Tusculum Newsletter

February 2017

Volume 7, Issue 1

Printable, 4MB, pdf version of the newsletter. PDF > | Past Issues of the Tusculum Newsletter. Read >


Sweet Briar During the Great War

During the Fall 2016 semester, Professor Lynn Rainville was on leave to finish her book about Virginia’s role in World War I. Titled, Doing Their Bit: Virginia in the Great War (McFarland Press, 2018), this engaging historical retrospective covers the expected and unexpected roles played by Virginians between 1915 and 1919 (the years just before and after America’s entry into the war).

In this newsletter, we will focus more narrowly on Sweet Briar’s role during the war. While SBC students could not serve in the armed forces, they did volunteer for a variety of positions, including that of nurses, ambulance drivers, and the heads of local civic associations that assisted communities in their wartime preparations.

At the opening of the 1917 school year (several months after the April 6th War Resolution which sent American troops into battle), SBC President Emilie McVea wrote, “In common with schools and colleges all over our land, Sweet Briar feels the thrill of a greater purpose and a higher life…Alert, vivid, physically fit college graduates are responding by thousands to the call for national service in agriculture, in hospital and medical service, in ambulance work, in food conservation, in camp santitation, in actual government employ.”

Sweet Briar students enrolled in extra-curriculuar courses about canning (to preserve food on the homefront), stenography, and book-keeping. Meanwhile, male staff members, like janitor Landon Jones, and local residents, like Daniel Bibby, enrolled in the armed forces. Both of these Amherst citizens were African American and served in segregated units.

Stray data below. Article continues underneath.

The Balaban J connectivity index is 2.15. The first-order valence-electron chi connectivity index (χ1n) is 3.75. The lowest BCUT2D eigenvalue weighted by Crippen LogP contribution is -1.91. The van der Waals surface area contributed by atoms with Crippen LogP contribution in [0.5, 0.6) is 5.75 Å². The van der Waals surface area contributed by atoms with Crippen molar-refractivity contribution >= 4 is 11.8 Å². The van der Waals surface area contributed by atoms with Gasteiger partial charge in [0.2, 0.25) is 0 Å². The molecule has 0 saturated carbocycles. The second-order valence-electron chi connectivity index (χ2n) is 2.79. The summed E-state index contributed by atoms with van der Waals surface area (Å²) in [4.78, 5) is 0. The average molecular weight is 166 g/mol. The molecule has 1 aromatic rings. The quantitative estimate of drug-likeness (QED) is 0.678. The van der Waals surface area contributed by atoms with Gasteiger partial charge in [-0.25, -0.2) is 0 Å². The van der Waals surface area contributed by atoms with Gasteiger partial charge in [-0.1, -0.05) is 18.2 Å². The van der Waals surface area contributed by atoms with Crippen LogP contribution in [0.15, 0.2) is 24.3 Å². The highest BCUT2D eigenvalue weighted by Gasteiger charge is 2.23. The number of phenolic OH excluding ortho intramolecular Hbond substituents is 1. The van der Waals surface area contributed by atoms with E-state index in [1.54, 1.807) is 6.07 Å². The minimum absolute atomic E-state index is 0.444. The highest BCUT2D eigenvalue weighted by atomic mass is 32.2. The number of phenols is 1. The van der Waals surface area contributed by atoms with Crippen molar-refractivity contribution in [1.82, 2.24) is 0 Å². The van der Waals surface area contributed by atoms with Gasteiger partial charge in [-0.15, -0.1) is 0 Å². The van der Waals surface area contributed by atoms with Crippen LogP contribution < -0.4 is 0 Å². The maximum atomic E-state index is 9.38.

A wartime poster encouraging women to work in factories. Source: Minneapolis College of Art and Design Library.


An exhibition of World War I posters on display at the Cochran Library in 2015. The originals are in the Sweet Briar College Collections.

To learn more about a related project, "World War I Memorials in Virginia," click here.


President Meta Glass’ World War I Service

President Glass served as the Sweet Briar College President for 21 years. A native of Petersburg, she attended high school in Lynchburg and took a job as a teacher after she graduated. After several years, she returned to school to complete a PhD in Classics from Columbia University. In 1925 she accepted the presidency of Sweet Briar which she described as a place that “had the power to draw me from an absorbing and satisfying task [her work at Columbia University] to have a part in [Sweet Briar’s] fine work and to feel the thrill of growing with it toward the realization of its alluring possibilities.” She held this position until her reitrement in 1946. While at the College, she also served as the national president of the American Association of University Women between 1933-1937.

In years prior to her presidency she volunteered abroad to help the Entente Powers (or Allies) during the first World War. During the Great War she served as secretary of the Y.W.C.A. at its Paris office and Dean of a nearby training school for women. The photograph pictured on the left was taken during her wartime work. She was recognized by the French government for her service. Two decades later, in the midst of World War II, President Glass had words of wisdom to share with Sweet Briar students, “In every time of crisis women step in greater numbers than usual into posts of enlarged scope and responsibility. Whatever institutions are educating them must guide and fit them to take this extra step…”